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A Better Partnership
September 15, 2010

COA Opinion: Court of Claims has jurisdiction over any "ex contractu" or "ex delicto" case, regardless of the relief sought

In Oakland County v. Department of Human Services, No. 288812, the Court of Appeals clarified when the Court of Claims possesses subject matter jurisdiction in lawsuits filed against the State or its agencies. Oakland County brought suit against the Michigan Department of Human Services seeking monetary and injunctive relief, alleging the Department violated state law when it retroactively changed the rate of reimbursement used in calculating the County's share of child care costs for public wards assigned by the State to the County. The Department filed a motion for summary disposition, arguing that the Court of Claims did not have subject matter jurisdiction. The Court of Claims denied the motion and concluded jurisdiction was proper, reasoning that its exclusive jurisdiction was not limited to claims that arise in contract or tort, but also extended to any claim seeking declaratory relief and monetary damages against the State.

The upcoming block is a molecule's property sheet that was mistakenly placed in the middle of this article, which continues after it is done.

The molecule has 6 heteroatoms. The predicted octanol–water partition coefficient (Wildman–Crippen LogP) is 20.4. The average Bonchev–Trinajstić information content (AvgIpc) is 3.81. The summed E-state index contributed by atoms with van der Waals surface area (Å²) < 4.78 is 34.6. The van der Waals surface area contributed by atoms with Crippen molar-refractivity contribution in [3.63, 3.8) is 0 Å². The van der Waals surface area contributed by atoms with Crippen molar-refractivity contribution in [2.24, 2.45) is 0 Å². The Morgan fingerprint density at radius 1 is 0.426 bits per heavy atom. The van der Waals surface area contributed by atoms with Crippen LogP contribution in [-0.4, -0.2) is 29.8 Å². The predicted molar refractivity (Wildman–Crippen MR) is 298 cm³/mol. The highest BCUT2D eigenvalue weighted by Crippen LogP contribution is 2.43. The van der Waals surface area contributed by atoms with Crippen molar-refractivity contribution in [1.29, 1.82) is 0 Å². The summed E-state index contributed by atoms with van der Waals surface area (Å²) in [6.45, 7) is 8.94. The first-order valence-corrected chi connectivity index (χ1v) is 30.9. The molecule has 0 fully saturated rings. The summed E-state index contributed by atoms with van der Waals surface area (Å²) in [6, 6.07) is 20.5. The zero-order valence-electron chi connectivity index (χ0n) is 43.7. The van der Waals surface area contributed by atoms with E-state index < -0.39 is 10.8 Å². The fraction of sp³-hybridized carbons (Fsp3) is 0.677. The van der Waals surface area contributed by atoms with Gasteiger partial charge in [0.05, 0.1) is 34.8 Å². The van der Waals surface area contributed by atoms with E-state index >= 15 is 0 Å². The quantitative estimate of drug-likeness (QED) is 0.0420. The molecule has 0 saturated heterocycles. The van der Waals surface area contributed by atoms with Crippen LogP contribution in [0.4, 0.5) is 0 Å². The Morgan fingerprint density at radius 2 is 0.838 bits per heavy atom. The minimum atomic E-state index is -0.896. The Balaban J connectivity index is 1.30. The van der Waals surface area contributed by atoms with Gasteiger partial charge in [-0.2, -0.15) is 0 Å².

The Court of Appeals affirmed the result but did not agree with the reasoning. The Court of Appeals concluded that it is 'the essential nature of the claim' that determines jurisdiction. When the claim arises in contract or tort against the State or one of its agencies, jurisdiction in the Court of Claims is appropriate, regardless of whether monetary or declaratory relief is sought. In a concurrence, Judge Shapiro concluded that although money damages were not required for proper subject matter jurisdiction, when money damages are involved, the Court of Claims has exclusive subject matter jurisdiction in claims against the State and its agencies, regardless of whether the claim arose under tort or contract law.

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